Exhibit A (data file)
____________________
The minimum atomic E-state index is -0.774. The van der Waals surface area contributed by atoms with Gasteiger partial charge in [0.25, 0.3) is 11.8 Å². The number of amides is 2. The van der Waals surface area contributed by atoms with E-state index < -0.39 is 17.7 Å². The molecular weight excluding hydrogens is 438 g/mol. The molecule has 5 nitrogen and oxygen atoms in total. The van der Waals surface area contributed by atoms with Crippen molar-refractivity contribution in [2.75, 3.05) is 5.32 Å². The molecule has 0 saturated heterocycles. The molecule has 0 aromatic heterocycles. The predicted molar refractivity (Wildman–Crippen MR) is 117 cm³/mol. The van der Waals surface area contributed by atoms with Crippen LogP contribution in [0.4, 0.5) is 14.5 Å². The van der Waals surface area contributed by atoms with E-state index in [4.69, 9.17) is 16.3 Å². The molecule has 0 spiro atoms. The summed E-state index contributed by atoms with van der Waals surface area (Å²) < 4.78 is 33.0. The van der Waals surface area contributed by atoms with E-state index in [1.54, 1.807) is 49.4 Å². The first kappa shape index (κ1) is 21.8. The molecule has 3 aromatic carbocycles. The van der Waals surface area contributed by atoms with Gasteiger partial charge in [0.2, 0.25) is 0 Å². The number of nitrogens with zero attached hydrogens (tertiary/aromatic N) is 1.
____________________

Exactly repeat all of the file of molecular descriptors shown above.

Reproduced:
The minimum atomic E-state index is -0.774. The van der Waals surface area contributed by atoms with Gasteiger partial charge in [0.25, 0.3) is 11.8 Å². The number of amides is 2. The van der Waals surface area contributed by atoms with E-state index < -0.39 is 17.7 Å². The molecular weight excluding hydrogens is 438 g/mol. The molecule has 5 nitrogen and oxygen atoms in total. The van der Waals surface area contributed by atoms with Crippen molar-refractivity contribution in [2.75, 3.05) is 5.32 Å². The molecule has 0 saturated heterocycles. The molecule has 0 aromatic heterocycles. The predicted molar refractivity (Wildman–Crippen MR) is 117 cm³/mol. The van der Waals surface area contributed by atoms with Crippen LogP contribution in [0.4, 0.5) is 14.5 Å². The van der Waals surface area contributed by atoms with E-state index in [4.69, 9.17) is 16.3 Å². The molecule has 0 spiro atoms. The summed E-state index contributed by atoms with van der Waals surface area (Å²) < 4.78 is 33.0. The van der Waals surface area contributed by atoms with E-state index in [1.54, 1.807) is 49.4 Å². The first kappa shape index (κ1) is 21.8. The molecule has 3 aromatic carbocycles. The van der Waals surface area contributed by atoms with Gasteiger partial charge in [0.2, 0.25) is 0 Å². The number of nitrogens with zero attached hydrogens (tertiary/aromatic N) is 1.